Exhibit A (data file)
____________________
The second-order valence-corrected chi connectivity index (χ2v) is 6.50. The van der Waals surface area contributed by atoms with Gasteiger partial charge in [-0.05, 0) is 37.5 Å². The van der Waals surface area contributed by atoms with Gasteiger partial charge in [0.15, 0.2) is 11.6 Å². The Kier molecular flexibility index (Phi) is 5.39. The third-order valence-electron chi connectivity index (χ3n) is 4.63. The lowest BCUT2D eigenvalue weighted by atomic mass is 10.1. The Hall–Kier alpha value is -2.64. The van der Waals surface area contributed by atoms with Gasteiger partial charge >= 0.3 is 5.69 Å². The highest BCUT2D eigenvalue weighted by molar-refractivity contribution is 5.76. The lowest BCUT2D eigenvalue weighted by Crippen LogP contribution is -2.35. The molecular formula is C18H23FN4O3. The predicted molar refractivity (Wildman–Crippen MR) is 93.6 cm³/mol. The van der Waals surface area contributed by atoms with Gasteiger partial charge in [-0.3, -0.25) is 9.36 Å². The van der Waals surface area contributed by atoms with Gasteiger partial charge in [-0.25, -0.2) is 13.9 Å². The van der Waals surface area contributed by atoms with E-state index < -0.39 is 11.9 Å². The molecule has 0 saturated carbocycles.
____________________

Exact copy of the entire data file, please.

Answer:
The second-order valence-corrected chi connectivity index (χ2v) is 6.50. The van der Waals surface area contributed by atoms with Gasteiger partial charge in [-0.05, 0) is 37.5 Å². The van der Waals surface area contributed by atoms with Gasteiger partial charge in [0.15, 0.2) is 11.6 Å². The Kier molecular flexibility index (Phi) is 5.39. The third-order valence-electron chi connectivity index (χ3n) is 4.63. The lowest BCUT2D eigenvalue weighted by atomic mass is 10.1. The Hall–Kier alpha value is -2.64. The van der Waals surface area contributed by atoms with Gasteiger partial charge >= 0.3 is 5.69 Å². The highest BCUT2D eigenvalue weighted by molar-refractivity contribution is 5.76. The lowest BCUT2D eigenvalue weighted by Crippen LogP contribution is -2.35. The molecular formula is C18H23FN4O3. The predicted molar refractivity (Wildman–Crippen MR) is 93.6 cm³/mol. The van der Waals surface area contributed by atoms with Gasteiger partial charge in [-0.3, -0.25) is 9.36 Å². The van der Waals surface area contributed by atoms with Gasteiger partial charge in [-0.25, -0.2) is 13.9 Å². The van der Waals surface area contributed by atoms with E-state index < -0.39 is 11.9 Å². The molecule has 0 saturated carbocycles.